Between Hyde & Closer and Zom 100, Haro Aso has written some excellent, if a bit underrated manga. However, there’s one title that’s different, having spawned an OVA and even a live-action Netflix series. This is Alice in Borderland and it’s finally arrived in the United States.
According to the official description provided by Viz Media:
Eighteen-year-old Ryohei Arisu is sick of his life. School sucks, his love life is a joke, and his future feels like impending doom. As he struggles to exist in a world that can’t be bothered with him, Ryohei feels like everything would be better if he were anywhere else. When a strange fireworks show transports him and his friends to a parallel world, Ryohei thinks all his wishes have come true. But this new world isn’t an empty paradise, it’s a vicious game. And the only way to survive is to play.
Have you seen Squid Game? Have you read As the Gods Will? Are you familiar with Liar Game? If so, Alice in Borderland has a familiar premise as these series (though it debuted before most of them). People caught in a dangerous, lethal scenario trying to survive oddball to even childish games. Alice in Borderland is similar with a bunch of teens and others trying to find a way back to their home while taking part in games with a card-theme overlay. It’s familiar in that way, not distinguishing itself too much at this point.
If that does not bother you, then you’ll find Alice in Borderland’s first volume to be an engaging tale of survival. It really succeeds all thanks to its sharp, good writing early on. Admittedly the story does take a bit to get going with actually getting to Borderland and showing the stakes involved in it, but it doesn’t feel long. The slow buildup does a great job at establishing the lead, Ryohei, and the themes and desire to escape life through seeing his life and his reaction to leaving it behind.
It’s when you get four chapters or more in that it really gets going. A lot of the rules and stakes are established or given mystery while the cast is expanded upon in meaningful ways that really shed light on them. The second game the characters play is much more intimidating and thrilling, while also showing there’s a logic and strategy that doesn’t make the games seem completely hopeless. And, at the end of it all, despite how darkly the story may be set up, it never becomes so bleak that it is depressing to read. There are small, human moments and victories to be won that elevate things just a little. Combining the first two books of the series into one volume was a very wise decision.
The strongest part of the manga is its lead character, Ryohei Arisu. This guy is completely relatable in that teenage way where you just don’t know what you want with your life. Little to no aspirations, no clue what to do while it seems like the entire world is passing you by or pushing you down. In his case, it’s a bit of both. However, he’s not an unlikable fool though. He’s deeply sympathetic for other people, wanting to help them out if possible and thinking of others. He’s also extremely observant and clever, able to figure out a lot of the hidden layers within the games themselves. He’s just a well-written character that’s easy to like.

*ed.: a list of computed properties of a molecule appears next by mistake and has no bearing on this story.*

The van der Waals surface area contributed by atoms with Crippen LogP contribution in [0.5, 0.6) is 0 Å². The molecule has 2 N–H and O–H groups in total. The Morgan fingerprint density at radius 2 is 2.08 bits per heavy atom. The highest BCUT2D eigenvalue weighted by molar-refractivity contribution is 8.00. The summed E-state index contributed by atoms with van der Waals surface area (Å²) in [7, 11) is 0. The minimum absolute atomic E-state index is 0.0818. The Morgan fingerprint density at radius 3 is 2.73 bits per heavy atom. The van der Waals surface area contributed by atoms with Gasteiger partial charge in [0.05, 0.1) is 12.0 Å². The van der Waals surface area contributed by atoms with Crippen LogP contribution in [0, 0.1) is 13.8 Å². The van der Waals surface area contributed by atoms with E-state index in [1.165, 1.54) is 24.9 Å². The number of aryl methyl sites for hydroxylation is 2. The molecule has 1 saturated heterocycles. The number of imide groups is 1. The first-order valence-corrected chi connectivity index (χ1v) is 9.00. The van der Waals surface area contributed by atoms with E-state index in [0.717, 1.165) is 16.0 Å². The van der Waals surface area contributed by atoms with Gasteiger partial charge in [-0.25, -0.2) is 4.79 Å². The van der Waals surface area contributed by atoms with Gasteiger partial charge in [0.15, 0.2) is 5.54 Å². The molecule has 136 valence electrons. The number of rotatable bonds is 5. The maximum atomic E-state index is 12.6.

The rest of the cast is good, but there’s not a whole lot to them just yet. Daikichi gets the second most focus, being an old friend of Ryohei from the past. He seems to be the most put together and capable person, the one everyone turns to. However, he lacks self-confidence in subtle ways, easily breaking when he thinks he’s failed a friend. He’s probably the most likable of the cast, standing up for others while still being realistic about the situation. Others like Chota and Saori have a good moment of characterization, but don’t get to do much currently. Everyone else either dies or leaves by the end, though hinting that they will be back in some way. There’s more work to be done, though with the type of series this is, who knows who will last ’til the end.
The artwork is interesting. The style is reminiscent of the creator’s previous work, Hyde & Closer, in the character design and some action. It’s kind of cartoony in a way but still invokes a serious, heavy vibe when it needs to. However, the art does get better around the time when the characters get transported to Borderland. The designs and visuals get more interesting, the layouts really start to flow well (the Tag game has some great pages), and it starts leaning more heavily on details and matching the mood more. It’s good work, though the occasional use of real life images mixed into the art is awkward-looking.
Is It Good?
Alice in Borderland Vol. 1 is an effectively tense, engaging tale of survival. While it is certainly familiar in its plot to series that came before and after, its solid writing and characterization make for a great read. The artwork is an interesting mixture between cartoony and real, making for a visually unique-looking series in this genre. For those into Liar Game and As the Gods Will, or even fans of the creator, this is an easy recommendation and worth a look.
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